Ross Shillingford
Ross Shillingford

ASIC ramps up enforcement activity on companies which fail to lodge financial statements.

Included within the Australian Securities and Investments Commission’s (ASIC) 2023 Corporate Plan list of regulatory and enforcement projects was a notable focus on surveillance and enforcement procedures against companies (and AFS licensees) who do not comply with their obligations to lodge financial reports with the regulator.ASIC surveillance increase

ASIC Enforcement

As noted above ASIC’s 2023 Corporate Plan outlines a new focus on surveillance and enforcement procedures against companies (and those responsible) who do not comply with their obligations to lodge financial reports.

Between 1 July 2022 and 30 June 2023, ASIC has prosecuted 51 companies and issued over $800,000 in penalties for failing to lodge financial reports, hold annual general meetings (AGMs) and to maintain the required number of directors and resident directors. Companies were prosecuted in both Local and Magistrates’ Courts by ASIC. Fines ranged between $2,000 and $123,000 were issued in conjunction with convictions to the companies, with the regulator also naming and shaming entities in an orchestrated press release.

ASIC has continued to focus enforcement activity in this area, recently obtaining a judgement against a mining company for failure to lodge financial reports for the last five years. The Company was fined $100,000.

The fines and convictions in the above instance were limited to the companies as entities and not to the officers. The 2023 action however may be interpreted as a warning shot from ASIC, and should not be seen as the final extent of its potential reach current considering political pressure on the regulator to “show its teeth”. As outlined the Corporations Act clearly highlights director’s responsibilities for financial reporting, with prosecution of individuals who have contravened their Corporations Act responsibilities withheld only at the regulator’s discretion.

ASIC have revealed that new systems are in development to increase capabilities to identify non-compliance. This includes cross referencing databases such as ATO filings to identify companies that may be large proprietary companies and therefore required to lodge financial reports.

The Corporations Act Requirements to lodge financial statements

The default requirements of the Corporations Act 2001 are that large proprietary companies must:

  • annually prepare a financial report (which includes the financial statements, the notes to the financialare you at risk of AISC enforcement statements, and the directors’ declaration) [s292(1)]
  • annually prepare a directors’ report [s298]
  • appoint an auditor and have the financial report audited [s301(1)]
  • lodge the financial report with ASIC within 4 months after year-end [s319(1),(3)(b)]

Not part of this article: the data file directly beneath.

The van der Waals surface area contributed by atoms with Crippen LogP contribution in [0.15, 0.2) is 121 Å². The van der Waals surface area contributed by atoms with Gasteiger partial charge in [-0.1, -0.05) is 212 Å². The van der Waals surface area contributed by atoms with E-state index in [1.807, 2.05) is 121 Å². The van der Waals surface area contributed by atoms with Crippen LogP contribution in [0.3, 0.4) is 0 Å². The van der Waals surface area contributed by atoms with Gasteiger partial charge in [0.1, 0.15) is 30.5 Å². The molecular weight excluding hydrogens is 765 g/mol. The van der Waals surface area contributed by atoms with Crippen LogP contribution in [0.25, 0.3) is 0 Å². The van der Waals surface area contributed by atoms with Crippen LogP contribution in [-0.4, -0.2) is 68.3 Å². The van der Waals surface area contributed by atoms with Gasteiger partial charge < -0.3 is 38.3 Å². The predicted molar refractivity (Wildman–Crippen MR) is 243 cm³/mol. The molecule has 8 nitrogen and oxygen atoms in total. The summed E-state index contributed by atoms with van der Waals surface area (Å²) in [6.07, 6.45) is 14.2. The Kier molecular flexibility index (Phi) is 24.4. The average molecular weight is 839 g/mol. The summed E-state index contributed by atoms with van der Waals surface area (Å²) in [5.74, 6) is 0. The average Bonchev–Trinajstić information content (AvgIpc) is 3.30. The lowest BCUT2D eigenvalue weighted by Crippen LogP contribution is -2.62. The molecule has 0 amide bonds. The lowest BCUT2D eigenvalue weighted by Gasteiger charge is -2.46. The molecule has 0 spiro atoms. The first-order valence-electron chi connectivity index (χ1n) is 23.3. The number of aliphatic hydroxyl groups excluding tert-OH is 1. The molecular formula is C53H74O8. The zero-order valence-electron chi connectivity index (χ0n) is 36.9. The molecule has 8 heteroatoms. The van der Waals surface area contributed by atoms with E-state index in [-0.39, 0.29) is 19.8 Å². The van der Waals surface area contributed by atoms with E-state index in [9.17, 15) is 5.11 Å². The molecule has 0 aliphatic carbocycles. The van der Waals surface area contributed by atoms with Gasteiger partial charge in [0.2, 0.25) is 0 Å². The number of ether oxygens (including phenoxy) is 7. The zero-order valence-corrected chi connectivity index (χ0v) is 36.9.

• distribute the financial report to members within 4 months after year-end [s314, 315(4)]

A proprietary company is classified as large if it satisfies any two of the following three criteria, which must be calculated on a consolidated basis and in accordance with Australian Accounting Standards.

  • The consolidated revenue for the financial year of the company and the entities it controls (if any) is $50 million or more;
  • The consolidated gross assets at the end of the financial year of the company and the entities it controls (if any) are $25 million;
  • The company and the entities it controls (if any) have 100 or more employees (full-time equivalent) at the end of the financial year.

A small proprietary company is generally not required to prepare financial reports, unless directed to by ASIC, or directed to by shareholders; and is generally not required to prepare and lodge audited financial reports annually unless the company is controlled by a foreign company.

There are various exemptions available from preparation of financial statements and/or audit requirements for some proprietary companies. These are summarised in our guide to Reporting Obligations for Australian Proprietary Companies.

All public companies, companies limited by guarantee (unless small), registered managed investment schemes and other disclosing entities as prescribed by ASIC are also required to comply with the default reporting requirements under the Act.

Director’s responsibilities

Directors have a duty of care and diligence under both general law and the Corporations Act which are not limited by their particular background knowledge and experience. Whist ASIC have previously publicly stated that “directors do not need to be accounting experts” the regulator clarifies that directors must have an appropriate level of financial knowledge, including appropriate knowledge of financial reporting and obligations as per the Corporations Act.ASIC risk

Under Section 344 and Section 188 (2) of the Corporations Act, a director is in violation of the Act should they fail to take all reasonable steps to comply with, or secure compliance with, the company’s obligation to prepare and file financial reports. Company secretaries whom are not directors can also be held liable from such obligations under Section 188 (1).

If you are concerned that you may have current or past financial reporting obligations which have not been met, we would recommend seeking immediate professional advice. The growth in the scope and sophistication of ASIC’s surveillance activities in this area mean that inaction is an increasingly risky approach.


For more information about financial reporting obligations, please see our article on Reporting Obligations for Australian Proprietary Companies, otherwise please don’t hesitate to contact Ralph Martin, or your local RSM contact today!